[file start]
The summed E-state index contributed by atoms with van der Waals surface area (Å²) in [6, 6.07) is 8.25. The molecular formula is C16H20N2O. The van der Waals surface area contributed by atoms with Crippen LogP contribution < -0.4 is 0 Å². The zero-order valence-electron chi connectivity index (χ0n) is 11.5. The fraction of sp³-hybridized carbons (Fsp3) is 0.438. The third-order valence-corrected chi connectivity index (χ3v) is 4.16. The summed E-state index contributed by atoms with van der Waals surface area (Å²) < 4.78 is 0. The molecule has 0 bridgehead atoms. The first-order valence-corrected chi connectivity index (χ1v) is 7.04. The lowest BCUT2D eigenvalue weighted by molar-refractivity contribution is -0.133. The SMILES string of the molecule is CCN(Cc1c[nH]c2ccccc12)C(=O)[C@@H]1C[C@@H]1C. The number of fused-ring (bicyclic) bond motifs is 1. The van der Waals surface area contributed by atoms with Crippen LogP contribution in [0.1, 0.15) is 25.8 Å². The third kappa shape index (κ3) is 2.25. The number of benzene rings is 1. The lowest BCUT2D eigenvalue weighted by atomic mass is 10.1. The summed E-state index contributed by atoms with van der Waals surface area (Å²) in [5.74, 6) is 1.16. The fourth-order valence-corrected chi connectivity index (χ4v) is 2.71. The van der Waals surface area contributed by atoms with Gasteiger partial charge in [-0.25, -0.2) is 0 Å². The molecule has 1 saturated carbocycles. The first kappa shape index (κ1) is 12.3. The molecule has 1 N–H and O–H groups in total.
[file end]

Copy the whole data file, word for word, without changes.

The summed E-state index contributed by atoms with van der Waals surface area (Å²) in [6, 6.07) is 8.25. The molecular formula is C16H20N2O. The van der Waals surface area contributed by atoms with Crippen LogP contribution < -0.4 is 0 Å². The zero-order valence-electron chi connectivity index (χ0n) is 11.5. The fraction of sp³-hybridized carbons (Fsp3) is 0.438. The third-order valence-corrected chi connectivity index (χ3v) is 4.16. The summed E-state index contributed by atoms with van der Waals surface area (Å²) < 4.78 is 0. The molecule has 0 bridgehead atoms. The first-order valence-corrected chi connectivity index (χ1v) is 7.04. The lowest BCUT2D eigenvalue weighted by molar-refractivity contribution is -0.133. The SMILES string of the molecule is CCN(Cc1c[nH]c2ccccc12)C(=O)[C@@H]1C[C@@H]1C. The number of fused-ring (bicyclic) bond motifs is 1. The van der Waals surface area contributed by atoms with Crippen LogP contribution in [0.1, 0.15) is 25.8 Å². The third kappa shape index (κ3) is 2.25. The number of benzene rings is 1. The lowest BCUT2D eigenvalue weighted by atomic mass is 10.1. The summed E-state index contributed by atoms with van der Waals surface area (Å²) in [5.74, 6) is 1.16. The fourth-order valence-corrected chi connectivity index (χ4v) is 2.71. The van der Waals surface area contributed by atoms with Gasteiger partial charge in [-0.25, -0.2) is 0 Å². The molecule has 1 saturated carbocycles. The first kappa shape index (κ1) is 12.3. The molecule has 1 N–H and O–H groups in total.